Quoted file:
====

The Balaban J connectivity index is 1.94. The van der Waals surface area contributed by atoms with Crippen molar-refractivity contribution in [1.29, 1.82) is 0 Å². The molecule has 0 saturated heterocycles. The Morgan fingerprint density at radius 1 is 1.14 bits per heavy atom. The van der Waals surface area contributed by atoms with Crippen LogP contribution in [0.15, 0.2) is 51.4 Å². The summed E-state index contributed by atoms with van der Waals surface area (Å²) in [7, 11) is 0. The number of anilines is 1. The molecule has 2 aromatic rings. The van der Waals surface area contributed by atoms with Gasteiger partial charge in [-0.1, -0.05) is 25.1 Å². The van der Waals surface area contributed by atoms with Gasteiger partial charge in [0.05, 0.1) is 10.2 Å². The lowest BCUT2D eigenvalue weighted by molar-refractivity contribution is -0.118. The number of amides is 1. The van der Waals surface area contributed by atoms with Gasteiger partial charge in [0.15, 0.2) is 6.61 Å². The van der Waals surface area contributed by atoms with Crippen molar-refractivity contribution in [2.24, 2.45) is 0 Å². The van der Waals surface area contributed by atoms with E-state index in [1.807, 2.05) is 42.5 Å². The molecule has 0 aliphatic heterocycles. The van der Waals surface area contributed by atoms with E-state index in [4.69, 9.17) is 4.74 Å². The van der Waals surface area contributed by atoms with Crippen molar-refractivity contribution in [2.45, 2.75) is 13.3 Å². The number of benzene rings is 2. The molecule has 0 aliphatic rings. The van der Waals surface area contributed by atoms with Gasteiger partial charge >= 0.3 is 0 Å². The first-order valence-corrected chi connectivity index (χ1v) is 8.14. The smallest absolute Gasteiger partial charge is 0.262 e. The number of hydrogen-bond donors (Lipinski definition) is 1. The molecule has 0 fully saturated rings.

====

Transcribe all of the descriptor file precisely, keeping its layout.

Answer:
The Balaban J connectivity index is 1.94. The van der Waals surface area contributed by atoms with Crippen molar-refractivity contribution in [1.29, 1.82) is 0 Å². The molecule has 0 saturated heterocycles. The Morgan fingerprint density at radius 1 is 1.14 bits per heavy atom. The van der Waals surface area contributed by atoms with Crippen LogP contribution in [0.15, 0.2) is 51.4 Å². The summed E-state index contributed by atoms with van der Waals surface area (Å²) in [7, 11) is 0. The number of anilines is 1. The molecule has 2 aromatic rings. The van der Waals surface area contributed by atoms with Gasteiger partial charge in [-0.1, -0.05) is 25.1 Å². The van der Waals surface area contributed by atoms with Gasteiger partial charge in [0.05, 0.1) is 10.2 Å². The lowest BCUT2D eigenvalue weighted by molar-refractivity contribution is -0.118. The number of amides is 1. The van der Waals surface area contributed by atoms with Gasteiger partial charge in [0.15, 0.2) is 6.61 Å². The van der Waals surface area contributed by atoms with Crippen molar-refractivity contribution in [2.24, 2.45) is 0 Å². The van der Waals surface area contributed by atoms with E-state index in [1.807, 2.05) is 42.5 Å². The molecule has 0 aliphatic heterocycles. The van der Waals surface area contributed by atoms with E-state index in [4.69, 9.17) is 4.74 Å². The van der Waals surface area contributed by atoms with Crippen molar-refractivity contribution in [2.45, 2.75) is 13.3 Å². The number of benzene rings is 2. The molecule has 0 aliphatic rings. The van der Waals surface area contributed by atoms with Gasteiger partial charge >= 0.3 is 0 Å². The first-order valence-corrected chi connectivity index (χ1v) is 8.14. The smallest absolute Gasteiger partial charge is 0.262 e. The number of hydrogen-bond donors (Lipinski definition) is 1. The molecule has 0 fully saturated rings.